Ready to Sew Juliette Skirt

Hello all! I'm excited to show and tell you about the fab experience I had sewing up the new Juliette Skirt ahead of it's launch as a part of Ready to Sew's latest collection of patterns! I've pattern-tested for RaphaĆ«lle on a number of occasions and her patterns never disappoint. It's up against some stiff competition, but I think that Juliette, a high waisted, A-line mini skirt, perfectly suited to leather or faux leather/suede, might just be my favourite Ready to Sew make yet!
My finished Ready to Sew Juliette!
As with the previous Ready to Sew patterns I've made, the PDF pattern is layered, so you can select only your size or sizes before printing, and the instructions offer a playlist and click through tutorials to provide extra help for some of the trickier techniques. This pattern is marked as intermediate level, but if you're confident enough to try out a fair bit of topstitching then I'm sure it would be really manageable for an advanced beginner, particularly in a 'friendlier' fabric such as denim or cotton drill.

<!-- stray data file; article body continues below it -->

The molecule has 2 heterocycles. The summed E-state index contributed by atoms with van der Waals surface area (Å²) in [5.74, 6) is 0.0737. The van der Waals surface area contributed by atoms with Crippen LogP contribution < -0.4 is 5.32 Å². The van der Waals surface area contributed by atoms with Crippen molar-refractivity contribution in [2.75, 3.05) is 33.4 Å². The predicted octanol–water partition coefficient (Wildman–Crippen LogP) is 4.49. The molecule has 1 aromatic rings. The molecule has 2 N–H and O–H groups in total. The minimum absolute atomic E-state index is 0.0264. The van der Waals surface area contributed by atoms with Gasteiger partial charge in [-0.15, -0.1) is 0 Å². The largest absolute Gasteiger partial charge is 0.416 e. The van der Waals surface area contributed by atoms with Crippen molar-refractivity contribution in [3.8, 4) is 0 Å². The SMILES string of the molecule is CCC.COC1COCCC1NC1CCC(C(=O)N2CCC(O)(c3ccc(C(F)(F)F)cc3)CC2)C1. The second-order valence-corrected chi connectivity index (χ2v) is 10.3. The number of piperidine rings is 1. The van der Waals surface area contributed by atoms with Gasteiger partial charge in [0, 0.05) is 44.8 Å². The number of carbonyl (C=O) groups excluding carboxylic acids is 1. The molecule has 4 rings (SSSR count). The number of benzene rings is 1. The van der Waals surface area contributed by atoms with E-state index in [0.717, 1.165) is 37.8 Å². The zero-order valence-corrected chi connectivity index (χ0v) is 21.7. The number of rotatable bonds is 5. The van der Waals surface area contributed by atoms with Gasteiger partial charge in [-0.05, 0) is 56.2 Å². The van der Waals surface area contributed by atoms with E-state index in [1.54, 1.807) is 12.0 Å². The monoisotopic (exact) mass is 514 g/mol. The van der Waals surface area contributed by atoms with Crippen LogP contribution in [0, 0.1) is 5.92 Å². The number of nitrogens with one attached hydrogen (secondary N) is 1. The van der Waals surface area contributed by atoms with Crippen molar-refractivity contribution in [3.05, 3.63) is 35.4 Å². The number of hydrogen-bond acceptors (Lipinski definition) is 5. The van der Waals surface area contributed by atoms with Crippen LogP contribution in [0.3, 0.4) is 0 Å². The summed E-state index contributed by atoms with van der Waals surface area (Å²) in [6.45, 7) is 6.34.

Juliette line drawings
Snow/sew day-ing
A new and exciting option for Juliette is that the pattern offers half sizes! The half sizes go up in 2cm increments, making it so much easier to get the right fit. My waist measurement perfectly matched the size 39 (ordinarily I would've just sized up rather than have the confidence to make alterations) so I went with this.

Side shot
Check that pleather/boot match!
The pattern offers two suggested lay plans - one using only one fabric, and the other for a colour blocked version. I found this amazing deep red faux leather (that couldn't be a better match for my new ankle boots) in Samuel Taylors in Leeds. It's medium-heavy weight and has a really interesting texture and mottled finish that's quite hard to capture in anything but the close up photos. Best of all, the plain version of the skirt uses only 1 metre of fabric, making mine a total bargain (this was £9.50 p/m).
Close up of the pocket and topstitched detailing
I chose, and often choose faux leather or suede rather than the real deal for a few reasons: